Calabria is a region in Southern Italy. It's considered the Caribbean of Europe thanks to its pristine beaches, stunning landscape, and rustic charms. Hillside towns, ancient Greek temples and Byzantine churches dot the countryside of Italy's best kept secret.
The region's climate is mild in the winter, with hot, dry summers. The region is surrounded on three sides by the Mediterranean Sea: the Ionian Sea is to the east, the Tyhrrenean to the west and the Strait of Messina to the south. As such, the sea is a big part of the region's culture and cuisine.
Calabria is subdivided into five provinces: Catanzaro, Cosenza, Crotone, Reggio di Calabria and Vibo Valentia.
Calabria has historically been one of the poorest regions in Italy, although it is improving now. The region is quite undeveloped and under-visited by tourists but is, therefore, also unspoiled.
As one of the more remote regions of Italy, English is not as widely spoken in Calabria as it is in the more urbanized north, though still spoken by many urban youth. Calabresi speak either Italian or the local Calabresi language natively though basically all Calabresi speakers also speak Italian.
The main north-south highway through Calabria is the A3 Autostrada from Salerno to Reggio Calabria.
For holiday makers, there is a free bus service that runs from Lamezia Terme Airport to Tropea.
Other modes of transport include the train which runs along the whole coast of Calabria and stops of at the main towns or alternatively can hire a car from Lamezia Airport.
When you visit Calabria, spending a couple of days in Praia a Mare (known as Praja) is a great time. The off coast Dino Island is popular for its Grotta Azzurra (Blue Cave), where you can swim surrounded by fish in crystal blue water.
If there is a fundamental ingredient to Calabrese cooking, it would be the peperoncino. Calabrese cooking tends toward the spicy thanks to the generous use of various varieties of hot peppers in regional cuisine. In fact, so popular is the peperoncino, that the village of Diamante honors the hot pepper with its own festival. In the first week of September the locals celebrate the Festival del Peperoncino, dedicated to the unofficial symbol of Calabria -- the cayenne pepper. During the festival, one can taste freshly harvested peppers or try locally-produced products that make use of the spicy condiment -- anything from pasta to (yes) gelato. Olio Santo, olive oil infused with hot pepper, is sometimes added to a plate of pasta to give it a little extra zip.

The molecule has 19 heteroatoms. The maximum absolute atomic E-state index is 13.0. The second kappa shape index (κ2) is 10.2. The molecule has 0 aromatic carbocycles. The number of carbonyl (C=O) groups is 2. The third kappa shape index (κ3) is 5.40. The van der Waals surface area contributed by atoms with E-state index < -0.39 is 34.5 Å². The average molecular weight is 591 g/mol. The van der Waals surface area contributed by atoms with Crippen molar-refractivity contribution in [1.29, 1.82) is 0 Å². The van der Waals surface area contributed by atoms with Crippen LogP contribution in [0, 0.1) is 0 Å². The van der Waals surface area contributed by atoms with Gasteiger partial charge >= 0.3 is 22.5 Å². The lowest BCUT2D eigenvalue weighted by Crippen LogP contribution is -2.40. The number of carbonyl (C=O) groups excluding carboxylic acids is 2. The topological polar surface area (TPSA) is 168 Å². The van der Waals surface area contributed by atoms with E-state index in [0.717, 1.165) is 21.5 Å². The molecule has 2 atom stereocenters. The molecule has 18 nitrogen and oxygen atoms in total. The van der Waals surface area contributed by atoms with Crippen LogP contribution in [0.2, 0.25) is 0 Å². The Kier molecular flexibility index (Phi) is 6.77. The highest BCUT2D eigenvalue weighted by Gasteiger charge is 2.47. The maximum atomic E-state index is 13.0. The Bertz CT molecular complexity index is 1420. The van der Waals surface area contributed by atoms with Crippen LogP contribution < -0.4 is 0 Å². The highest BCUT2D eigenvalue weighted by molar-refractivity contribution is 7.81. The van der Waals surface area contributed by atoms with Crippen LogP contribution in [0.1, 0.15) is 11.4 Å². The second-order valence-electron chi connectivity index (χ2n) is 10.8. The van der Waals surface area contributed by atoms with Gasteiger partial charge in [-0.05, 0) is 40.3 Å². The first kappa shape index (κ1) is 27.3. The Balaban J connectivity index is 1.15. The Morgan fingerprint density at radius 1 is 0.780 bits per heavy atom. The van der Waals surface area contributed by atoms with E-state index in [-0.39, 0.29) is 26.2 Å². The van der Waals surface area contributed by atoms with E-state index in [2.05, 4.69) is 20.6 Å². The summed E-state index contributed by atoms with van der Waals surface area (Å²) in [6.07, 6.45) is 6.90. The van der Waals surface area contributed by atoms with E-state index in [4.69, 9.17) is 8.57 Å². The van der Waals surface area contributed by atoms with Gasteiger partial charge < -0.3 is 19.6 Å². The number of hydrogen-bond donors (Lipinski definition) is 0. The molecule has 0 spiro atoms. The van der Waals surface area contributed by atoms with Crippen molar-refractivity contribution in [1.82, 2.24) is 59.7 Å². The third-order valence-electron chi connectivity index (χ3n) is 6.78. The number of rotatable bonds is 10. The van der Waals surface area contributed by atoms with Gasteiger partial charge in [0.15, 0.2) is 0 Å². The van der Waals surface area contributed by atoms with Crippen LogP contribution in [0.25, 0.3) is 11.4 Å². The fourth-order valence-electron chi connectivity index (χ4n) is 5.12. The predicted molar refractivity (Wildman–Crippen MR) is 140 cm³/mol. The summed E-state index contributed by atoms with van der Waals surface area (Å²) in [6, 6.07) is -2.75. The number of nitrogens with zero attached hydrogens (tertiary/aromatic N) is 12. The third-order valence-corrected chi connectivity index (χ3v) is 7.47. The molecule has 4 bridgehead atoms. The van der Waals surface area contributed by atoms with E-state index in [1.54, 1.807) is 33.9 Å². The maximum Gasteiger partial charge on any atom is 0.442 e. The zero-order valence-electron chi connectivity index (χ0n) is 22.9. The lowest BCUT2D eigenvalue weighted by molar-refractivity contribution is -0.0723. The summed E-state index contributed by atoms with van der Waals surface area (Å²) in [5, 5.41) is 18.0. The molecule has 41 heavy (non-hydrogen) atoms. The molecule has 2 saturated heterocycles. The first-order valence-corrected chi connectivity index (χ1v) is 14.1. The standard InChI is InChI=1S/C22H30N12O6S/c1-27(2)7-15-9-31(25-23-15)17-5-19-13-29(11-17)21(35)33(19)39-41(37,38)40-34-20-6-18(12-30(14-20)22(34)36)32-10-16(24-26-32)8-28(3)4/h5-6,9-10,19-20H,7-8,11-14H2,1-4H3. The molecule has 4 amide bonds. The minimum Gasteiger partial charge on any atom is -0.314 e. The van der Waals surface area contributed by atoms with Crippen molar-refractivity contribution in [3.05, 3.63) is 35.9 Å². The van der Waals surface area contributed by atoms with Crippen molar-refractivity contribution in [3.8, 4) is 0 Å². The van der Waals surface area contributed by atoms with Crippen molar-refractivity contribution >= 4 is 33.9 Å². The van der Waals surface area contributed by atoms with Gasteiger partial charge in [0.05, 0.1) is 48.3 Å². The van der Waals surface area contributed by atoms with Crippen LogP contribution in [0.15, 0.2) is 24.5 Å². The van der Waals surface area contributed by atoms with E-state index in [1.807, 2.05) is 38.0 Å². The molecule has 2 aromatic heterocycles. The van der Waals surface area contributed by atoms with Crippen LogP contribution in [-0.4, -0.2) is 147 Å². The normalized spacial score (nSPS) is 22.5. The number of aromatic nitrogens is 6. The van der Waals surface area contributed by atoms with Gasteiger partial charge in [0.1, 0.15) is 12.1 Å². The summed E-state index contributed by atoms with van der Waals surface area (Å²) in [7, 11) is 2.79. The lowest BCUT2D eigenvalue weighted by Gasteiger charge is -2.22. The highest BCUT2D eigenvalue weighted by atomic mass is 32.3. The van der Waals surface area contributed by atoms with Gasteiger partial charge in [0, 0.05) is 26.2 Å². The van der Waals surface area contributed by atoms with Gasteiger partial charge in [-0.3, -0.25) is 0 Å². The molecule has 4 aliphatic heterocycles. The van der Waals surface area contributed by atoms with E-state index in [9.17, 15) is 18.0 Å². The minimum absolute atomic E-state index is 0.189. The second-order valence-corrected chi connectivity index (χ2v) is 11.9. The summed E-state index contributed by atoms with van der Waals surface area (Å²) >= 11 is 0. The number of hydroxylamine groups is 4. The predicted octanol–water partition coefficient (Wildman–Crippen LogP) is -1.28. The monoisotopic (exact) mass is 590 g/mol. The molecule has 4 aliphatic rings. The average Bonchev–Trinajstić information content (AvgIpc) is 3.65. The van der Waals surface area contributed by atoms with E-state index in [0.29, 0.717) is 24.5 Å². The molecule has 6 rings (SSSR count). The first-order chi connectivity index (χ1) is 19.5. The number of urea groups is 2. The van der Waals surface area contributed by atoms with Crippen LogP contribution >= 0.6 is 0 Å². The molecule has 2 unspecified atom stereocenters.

Soppressata (Sopresatta) is a popular dried sausage typical of the region.
Alici ripieni, stuffed anchovies, is a popular seafood dish.
Sardella is produced in some of the towns along the Ionian coast in the province of Cosenza. It is a spicy paste made with olive oil, mashed baby sardines and hot pepper.
Some Neapolitan specialties such as Braciole ('Raciol in Calabrese dialect) are common in the region.
Calabria is an up-and-coming producer of wines, with a number of regional wines earning the Denominazione di Origine Controllata (DOC) label from the Italian government. Among the region's DOC wines are:
Most of these wines are not available for purchase or would be exceedingly difficult to purchase at a store in the U.S. as they are primarily produced for domestic consumption. Locally-produced wines can be purchased by the bottle at area stores at a steep discount to what they would retail for (if available) stateside.
Though not as poor as it was in the early part of the last century, Calabria is still one of the least developed regions in Western Europe, and so there is crime in the region. The high-profile crime in Calabria that receives the most media attention, at least in Italy, concerns the Mafia, called in Calabria the 'Ndrangheta, but it almost never targets tourists.
Road safety is a much greater concern than the Mafia for tourists visiting the region. The SS 106, which runs along the Ionian coast from Reggio Calabria to Taranto, is considered one of the deadliest roads in all of Europe.